Kelan looked up at the sound of the cart and was momentarily sweat blinded. He wiped his eyes in time to see Jessa jump down from the driver’s seat.
“Ho!” she cried with a grin.
“Greetings” replied Kelan sourly. “You took your sweet time getting back.”
“Is that fair?” she said with her fists on her hips. “After all, it was your lousy planning that made the trip back to Tashal necessary!”
Kelan sighed. “You’re right, of course. I’m sorry. It’s been a very long, very hot day, and I’m not thinking straight.”
He walked across the the cart, a massive four wheeled affair pulled by six sturdy oxen. He peered under the canvas cover sheet.
“So, did you manage to get everything we…I mean I…forgot?”
Jessa came up to his side and put her hand on his shoulder.
“No” she said softly. “There simply wasn’t enough money to buy it all. I saved where I could by buying used and old equipment, some of which we’ll have to fix ourselves. I was able to save quite a bit that way, but there were some things that just were so expensive that we could not afford them. I’m sorry.”
Kelan turn to Jessa urgently. “You did get the items I said were critical, though, didn’t you?”
She shook her head sadly. “Not all of them, Kelan. They simply were not available…at any price.”
Kelan groaned. “If we don’t have all of those things, it will be years before this manor will be financially independent. We may not survive the winter.”
Jessa looked up into Kelan’s stricken face and said “Yes we will, my brother. You and I, and all the people we convinced to come with us, we will survive and we will prosper. You’ll think of a way. You always do!”
Her tone was full of pride, and her face shone with affection and confidence, but Kelan didn’t…couldn’t feel that way.
Establishing a new manor, especially one that is cut from wilderness is a dauntling exercise, and an enterprise worthy of inclusion into a campaign. It could be the starting point of the campaign, or even its focus. Alternatively, it could be just a sidebar to an ongoing campaign; a reward for services rendered to a noble of high station, say.
But what kinds of things would a GM have to consider when planning such a campaign piece? After all, it’s not like any of us have any pioneering experience, even if our lineage includes such people. Of course, we can always conduct research and I think that would be vital to the success of any such campaign. But just by applying some common sense to the question, we might be able to have a fair stab at answering the following question:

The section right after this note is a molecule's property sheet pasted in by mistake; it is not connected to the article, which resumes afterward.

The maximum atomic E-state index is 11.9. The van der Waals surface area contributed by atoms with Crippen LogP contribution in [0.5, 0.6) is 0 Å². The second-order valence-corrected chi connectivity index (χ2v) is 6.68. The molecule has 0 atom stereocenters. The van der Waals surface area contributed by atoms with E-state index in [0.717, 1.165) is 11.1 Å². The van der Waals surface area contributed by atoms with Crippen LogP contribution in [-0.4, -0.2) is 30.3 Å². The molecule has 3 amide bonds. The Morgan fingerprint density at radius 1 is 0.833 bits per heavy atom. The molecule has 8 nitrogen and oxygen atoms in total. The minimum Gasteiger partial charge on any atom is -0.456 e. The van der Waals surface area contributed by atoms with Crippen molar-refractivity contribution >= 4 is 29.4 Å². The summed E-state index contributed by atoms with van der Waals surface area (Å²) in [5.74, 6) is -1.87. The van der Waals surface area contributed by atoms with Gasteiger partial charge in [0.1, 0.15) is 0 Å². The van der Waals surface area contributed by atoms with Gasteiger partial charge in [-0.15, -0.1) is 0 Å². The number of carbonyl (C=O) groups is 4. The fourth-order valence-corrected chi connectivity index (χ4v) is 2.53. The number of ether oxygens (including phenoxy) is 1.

“What equipment and skills would be needed to establish a new manor in the wilderness, say, on the western bank of the Kald River?”
Hooks: Are We There Yet?
January 2, 2011
Haldur grimaced and shifted his weight in the saddle again, trying to find a spot that didn’t feel like it had been pummeled with grain flails. Surely they were close to the falls by now. They had been a dull roar in the distance for some time, but didn’t appear to be getting any closer. He turned to the rider at his side.
“Are we there yet?”
The tall man smiled wryly and shook his head. “No, Master Haldur. We will soon reach the last of the dry land and will need to make our base camp before those of us going on enter the marshes tomorrow. Only late on the morrow will we reach the river proper, and we shall need the pindars before then.”
He was referring to the two craft being hauled by ox-drawn wagons. They had slowed the entire journey, but the man had insisted they were necessary. Well, he was the king’s representative in the Tuleme Marshes, and was reputed to know them like the back of his hand. Best to bow to his knowledge, Haldur thought. With a last glance back over the column of horses, wagons and men that made up his construction crew, Haldur turned his attention to the path ahead. He knew the greater challenges lay beyond today, but was confident he and his crew would get the job of building the first pier on Tuleme Island above the falls done on time.
If the stories he’d heard about Tuleme were just that…stories.
* * *
Let’s assume for a moment that Kaldor as a kingdom has decided that Tuleme Island is the only practical alternative location to build a port capable of servicing ocean-going vessels, and that the Crown has commissioned a master engineer to commence construction.
What kind of things would the engineer have to consider? What difficulties would the construction crew have to overcome? What techniques might they employ to overcome those problems? And would this be a suitable hook for a campaign…or at least a part of a larger campaign?
Look for the discussion in the HârnForum.